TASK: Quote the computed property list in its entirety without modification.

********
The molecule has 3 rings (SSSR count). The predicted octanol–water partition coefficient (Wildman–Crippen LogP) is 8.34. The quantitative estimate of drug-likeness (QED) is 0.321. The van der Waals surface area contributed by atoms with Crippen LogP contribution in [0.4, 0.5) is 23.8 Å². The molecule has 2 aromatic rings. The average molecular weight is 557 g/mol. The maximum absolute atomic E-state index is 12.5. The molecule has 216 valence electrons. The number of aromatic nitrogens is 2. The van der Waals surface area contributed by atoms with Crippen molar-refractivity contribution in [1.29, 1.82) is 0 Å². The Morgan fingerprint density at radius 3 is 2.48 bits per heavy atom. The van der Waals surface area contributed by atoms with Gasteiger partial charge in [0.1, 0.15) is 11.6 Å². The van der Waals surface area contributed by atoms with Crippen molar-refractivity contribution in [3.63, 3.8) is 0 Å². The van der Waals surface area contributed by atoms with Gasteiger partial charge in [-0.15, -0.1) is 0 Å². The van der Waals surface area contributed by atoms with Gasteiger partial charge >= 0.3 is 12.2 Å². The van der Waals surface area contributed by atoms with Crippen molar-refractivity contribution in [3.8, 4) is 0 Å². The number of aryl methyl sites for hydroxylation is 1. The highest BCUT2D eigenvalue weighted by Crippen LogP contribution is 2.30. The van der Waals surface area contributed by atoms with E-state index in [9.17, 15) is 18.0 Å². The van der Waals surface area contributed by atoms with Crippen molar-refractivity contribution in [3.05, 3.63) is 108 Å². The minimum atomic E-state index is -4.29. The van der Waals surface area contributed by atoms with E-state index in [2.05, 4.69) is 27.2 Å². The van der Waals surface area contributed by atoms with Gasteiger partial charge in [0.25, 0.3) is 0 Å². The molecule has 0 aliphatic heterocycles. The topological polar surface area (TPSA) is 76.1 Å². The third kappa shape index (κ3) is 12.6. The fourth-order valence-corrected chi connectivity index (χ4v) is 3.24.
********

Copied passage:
The molecule has 3 rings (SSSR count). The predicted octanol–water partition coefficient (Wildman–Crippen LogP) is 8.34. The quantitative estimate of drug-likeness (QED) is 0.321. The van der Waals surface area contributed by atoms with Crippen LogP contribution in [0.4, 0.5) is 23.8 Å². The molecule has 2 aromatic rings. The average molecular weight is 557 g/mol. The maximum absolute atomic E-state index is 12.5. The molecule has 216 valence electrons. The number of aromatic nitrogens is 2. The van der Waals surface area contributed by atoms with Crippen molar-refractivity contribution in [1.29, 1.82) is 0 Å². The Morgan fingerprint density at radius 3 is 2.48 bits per heavy atom. The van der Waals surface area contributed by atoms with Gasteiger partial charge in [0.1, 0.15) is 11.6 Å². The van der Waals surface area contributed by atoms with Crippen molar-refractivity contribution in [3.63, 3.8) is 0 Å². The van der Waals surface area contributed by atoms with Gasteiger partial charge in [-0.15, -0.1) is 0 Å². The van der Waals surface area contributed by atoms with Gasteiger partial charge >= 0.3 is 12.2 Å². The van der Waals surface area contributed by atoms with Crippen molar-refractivity contribution in [3.8, 4) is 0 Å². The number of aryl methyl sites for hydroxylation is 1. The highest BCUT2D eigenvalue weighted by Crippen LogP contribution is 2.30. The van der Waals surface area contributed by atoms with E-state index in [9.17, 15) is 18.0 Å². The van der Waals surface area contributed by atoms with Crippen molar-refractivity contribution in [3.05, 3.63) is 108 Å². The minimum atomic E-state index is -4.29. The van der Waals surface area contributed by atoms with E-state index in [2.05, 4.69) is 27.2 Å². The van der Waals surface area contributed by atoms with Gasteiger partial charge in [0.25, 0.3) is 0 Å². The molecule has 0 aliphatic heterocycles. The topological polar surface area (TPSA) is 76.1 Å². The third kappa shape index (κ3) is 12.6. The fourth-order valence-corrected chi connectivity index (χ4v) is 3.24.